Predicted deep-sea coral habitat suitability for the u.s. West coast.

PloS one

PubMedID: 24759613

Guinotte JM, Davies AJ. Predicted deep-sea coral habitat suitability for the u.s. West coast. PLoS ONE. 2014;9(4):e93918.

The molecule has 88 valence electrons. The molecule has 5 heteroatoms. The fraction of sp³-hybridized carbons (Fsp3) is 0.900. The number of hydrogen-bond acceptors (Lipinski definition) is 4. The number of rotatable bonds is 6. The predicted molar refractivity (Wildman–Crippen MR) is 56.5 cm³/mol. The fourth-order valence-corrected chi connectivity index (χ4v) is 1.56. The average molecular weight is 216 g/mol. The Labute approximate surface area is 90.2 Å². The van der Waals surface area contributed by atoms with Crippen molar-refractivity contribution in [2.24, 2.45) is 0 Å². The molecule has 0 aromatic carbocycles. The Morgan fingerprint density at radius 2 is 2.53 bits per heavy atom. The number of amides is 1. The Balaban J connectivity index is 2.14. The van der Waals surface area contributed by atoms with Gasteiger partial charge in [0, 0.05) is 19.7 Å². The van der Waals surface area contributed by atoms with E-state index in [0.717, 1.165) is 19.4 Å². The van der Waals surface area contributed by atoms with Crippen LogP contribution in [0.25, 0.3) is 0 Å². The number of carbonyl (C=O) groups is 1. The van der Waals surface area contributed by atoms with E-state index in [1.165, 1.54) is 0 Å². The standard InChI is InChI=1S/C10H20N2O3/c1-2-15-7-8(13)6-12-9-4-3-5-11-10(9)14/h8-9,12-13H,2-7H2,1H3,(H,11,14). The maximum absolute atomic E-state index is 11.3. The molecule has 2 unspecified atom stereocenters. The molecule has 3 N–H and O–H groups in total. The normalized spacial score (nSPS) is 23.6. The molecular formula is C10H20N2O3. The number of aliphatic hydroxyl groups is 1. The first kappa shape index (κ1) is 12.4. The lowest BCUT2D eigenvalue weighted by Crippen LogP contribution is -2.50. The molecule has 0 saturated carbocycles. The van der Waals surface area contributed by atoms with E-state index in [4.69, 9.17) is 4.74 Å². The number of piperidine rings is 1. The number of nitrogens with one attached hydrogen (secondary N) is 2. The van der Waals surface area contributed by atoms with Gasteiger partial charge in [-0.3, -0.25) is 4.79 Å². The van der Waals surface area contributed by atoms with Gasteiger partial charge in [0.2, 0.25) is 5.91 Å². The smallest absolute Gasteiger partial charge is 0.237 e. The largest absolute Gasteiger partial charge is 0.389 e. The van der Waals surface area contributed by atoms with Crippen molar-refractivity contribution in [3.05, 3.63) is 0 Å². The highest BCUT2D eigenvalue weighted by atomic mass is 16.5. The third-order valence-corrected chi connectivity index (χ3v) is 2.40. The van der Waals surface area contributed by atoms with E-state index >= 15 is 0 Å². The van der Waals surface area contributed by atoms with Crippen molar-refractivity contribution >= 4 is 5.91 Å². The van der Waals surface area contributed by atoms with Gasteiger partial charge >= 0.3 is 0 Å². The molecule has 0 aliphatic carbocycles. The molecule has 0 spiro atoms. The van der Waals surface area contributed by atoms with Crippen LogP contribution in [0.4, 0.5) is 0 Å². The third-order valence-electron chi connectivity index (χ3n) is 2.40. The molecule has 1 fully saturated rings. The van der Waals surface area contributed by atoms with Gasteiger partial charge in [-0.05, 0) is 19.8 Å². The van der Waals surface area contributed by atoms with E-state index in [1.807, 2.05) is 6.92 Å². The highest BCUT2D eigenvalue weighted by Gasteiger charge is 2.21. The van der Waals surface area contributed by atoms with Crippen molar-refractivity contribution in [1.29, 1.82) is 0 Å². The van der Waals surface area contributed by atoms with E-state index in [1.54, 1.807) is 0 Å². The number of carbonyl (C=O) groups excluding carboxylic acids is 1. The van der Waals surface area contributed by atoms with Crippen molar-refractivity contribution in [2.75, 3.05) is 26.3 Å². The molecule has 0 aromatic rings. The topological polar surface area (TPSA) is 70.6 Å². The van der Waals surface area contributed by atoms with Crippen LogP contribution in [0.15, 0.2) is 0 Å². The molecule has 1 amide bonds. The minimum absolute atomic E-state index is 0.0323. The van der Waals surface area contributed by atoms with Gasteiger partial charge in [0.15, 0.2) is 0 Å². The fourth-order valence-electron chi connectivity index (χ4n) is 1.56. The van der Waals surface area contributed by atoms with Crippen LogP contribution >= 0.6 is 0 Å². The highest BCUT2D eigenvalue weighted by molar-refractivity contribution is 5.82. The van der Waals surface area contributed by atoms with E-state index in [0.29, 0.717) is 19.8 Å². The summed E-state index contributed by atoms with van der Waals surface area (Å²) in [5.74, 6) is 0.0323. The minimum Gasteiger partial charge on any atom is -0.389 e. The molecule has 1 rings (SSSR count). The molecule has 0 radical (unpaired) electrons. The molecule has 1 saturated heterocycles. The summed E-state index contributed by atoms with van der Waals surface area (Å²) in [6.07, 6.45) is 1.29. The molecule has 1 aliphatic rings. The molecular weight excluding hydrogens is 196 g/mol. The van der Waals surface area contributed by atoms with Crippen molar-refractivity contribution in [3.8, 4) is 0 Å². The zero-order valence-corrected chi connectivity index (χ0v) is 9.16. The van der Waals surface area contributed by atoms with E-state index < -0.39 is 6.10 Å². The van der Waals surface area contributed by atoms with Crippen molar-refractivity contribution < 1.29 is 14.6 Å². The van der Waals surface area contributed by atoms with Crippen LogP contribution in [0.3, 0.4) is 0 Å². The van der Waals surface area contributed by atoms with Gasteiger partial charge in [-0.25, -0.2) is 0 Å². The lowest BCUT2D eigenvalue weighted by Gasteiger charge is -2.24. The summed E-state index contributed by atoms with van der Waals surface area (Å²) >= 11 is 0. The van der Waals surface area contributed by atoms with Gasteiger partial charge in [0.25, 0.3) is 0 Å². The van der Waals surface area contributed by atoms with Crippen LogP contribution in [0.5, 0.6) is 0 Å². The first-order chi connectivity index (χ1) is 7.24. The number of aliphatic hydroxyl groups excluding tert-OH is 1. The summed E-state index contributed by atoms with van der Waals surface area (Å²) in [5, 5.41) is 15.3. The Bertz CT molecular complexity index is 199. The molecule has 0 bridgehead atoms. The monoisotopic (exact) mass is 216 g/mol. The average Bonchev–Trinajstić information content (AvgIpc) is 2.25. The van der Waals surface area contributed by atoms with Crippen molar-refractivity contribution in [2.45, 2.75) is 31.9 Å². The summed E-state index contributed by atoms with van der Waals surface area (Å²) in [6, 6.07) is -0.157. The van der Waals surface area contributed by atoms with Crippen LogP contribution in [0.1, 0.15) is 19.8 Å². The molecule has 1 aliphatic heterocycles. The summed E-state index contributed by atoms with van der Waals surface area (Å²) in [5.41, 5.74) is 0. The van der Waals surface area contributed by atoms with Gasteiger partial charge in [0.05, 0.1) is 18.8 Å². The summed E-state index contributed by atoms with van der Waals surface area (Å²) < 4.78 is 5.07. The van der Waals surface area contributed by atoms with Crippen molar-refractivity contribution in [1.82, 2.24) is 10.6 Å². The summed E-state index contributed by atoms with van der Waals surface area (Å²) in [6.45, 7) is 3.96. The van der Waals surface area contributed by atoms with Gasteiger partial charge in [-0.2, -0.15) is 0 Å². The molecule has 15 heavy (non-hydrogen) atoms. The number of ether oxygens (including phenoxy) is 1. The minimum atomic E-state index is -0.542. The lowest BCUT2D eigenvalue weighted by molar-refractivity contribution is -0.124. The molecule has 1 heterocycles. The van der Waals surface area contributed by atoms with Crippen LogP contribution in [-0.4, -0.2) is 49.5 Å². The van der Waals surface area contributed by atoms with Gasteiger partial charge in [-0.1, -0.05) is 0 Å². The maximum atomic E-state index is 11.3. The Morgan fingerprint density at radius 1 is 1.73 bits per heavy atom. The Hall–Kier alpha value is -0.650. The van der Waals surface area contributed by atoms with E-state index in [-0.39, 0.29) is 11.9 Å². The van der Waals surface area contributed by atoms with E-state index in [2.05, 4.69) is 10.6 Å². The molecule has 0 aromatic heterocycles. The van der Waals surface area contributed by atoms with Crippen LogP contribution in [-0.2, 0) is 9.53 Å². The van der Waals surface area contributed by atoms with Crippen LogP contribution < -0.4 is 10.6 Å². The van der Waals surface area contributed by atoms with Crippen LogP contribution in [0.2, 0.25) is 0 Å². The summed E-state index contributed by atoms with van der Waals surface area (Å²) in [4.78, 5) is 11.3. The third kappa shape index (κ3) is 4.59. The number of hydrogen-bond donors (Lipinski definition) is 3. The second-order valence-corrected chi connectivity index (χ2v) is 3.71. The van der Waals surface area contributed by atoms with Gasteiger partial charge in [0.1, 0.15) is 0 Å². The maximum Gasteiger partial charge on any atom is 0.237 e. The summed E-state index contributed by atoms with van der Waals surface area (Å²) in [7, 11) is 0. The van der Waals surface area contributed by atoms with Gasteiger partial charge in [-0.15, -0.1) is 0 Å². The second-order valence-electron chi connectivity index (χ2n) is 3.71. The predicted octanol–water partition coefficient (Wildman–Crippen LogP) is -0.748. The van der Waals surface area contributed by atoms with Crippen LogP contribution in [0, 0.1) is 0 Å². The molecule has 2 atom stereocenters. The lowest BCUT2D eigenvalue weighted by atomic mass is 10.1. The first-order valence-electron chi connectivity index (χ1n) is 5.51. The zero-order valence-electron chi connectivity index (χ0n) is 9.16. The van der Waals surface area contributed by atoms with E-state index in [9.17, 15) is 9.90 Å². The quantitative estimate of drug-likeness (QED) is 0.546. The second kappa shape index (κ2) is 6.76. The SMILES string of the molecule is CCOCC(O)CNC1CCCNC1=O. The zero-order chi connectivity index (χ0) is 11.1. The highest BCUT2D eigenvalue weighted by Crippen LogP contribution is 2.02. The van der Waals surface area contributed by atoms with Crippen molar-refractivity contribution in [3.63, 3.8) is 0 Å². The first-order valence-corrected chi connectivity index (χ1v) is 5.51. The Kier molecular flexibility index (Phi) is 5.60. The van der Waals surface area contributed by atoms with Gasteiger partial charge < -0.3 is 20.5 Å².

Regional scale habitat suitability models provide finer scale resolution and more focused predictions of where organisms may occur. Previous modelling approaches have focused primarily on local and/or global scales, while regional scale models have been relatively few. In this study, regional scale predictive habitat models are presented for deep-sea corals for the U.S. West Coast (California, Oregon and Washington). Model results are intended to aid in future research or mapping efforts and to assess potential coral habitat suitability both within and outside existing bottom trawl closures (i.e. Essential Fish Habitat (EFH)) and identify suitable habitat within U.S. National Marine Sanctuaries (NMS). Deep-sea coral habitat suitability was modelled at 500 m×500 m spatial resolution using a range of physical, chemical and environmental variables known or thought to influence the distribution of deep-sea corals. Using a spatial partitioning cross-validation approach, maximum entropy models identified slope, temperature, salinity and depth as important predictors for most deep-sea coral taxa. Large areas of highly suitable deep-sea coral habitat were predicted both within and outside of existing bottom trawl closures and NMS boundaries. Predicted habitat suitability over regional scales are not currently able to identify coral areas with pin point accuracy and probably overpredict actual coral distribution due to model limitations and unincorporated variables (i.e. data on distribution of hard substrate) that are known to limit their distribution. Predicted habitat results should be used in conjunction with multibeam bathymetry, geological mapping and other tools to guide future research efforts to areas with the highest probability of harboring deep-sea corals. Field validation of predicted habitat is needed to quantify model accuracy, particularly in areas that have not been sampled.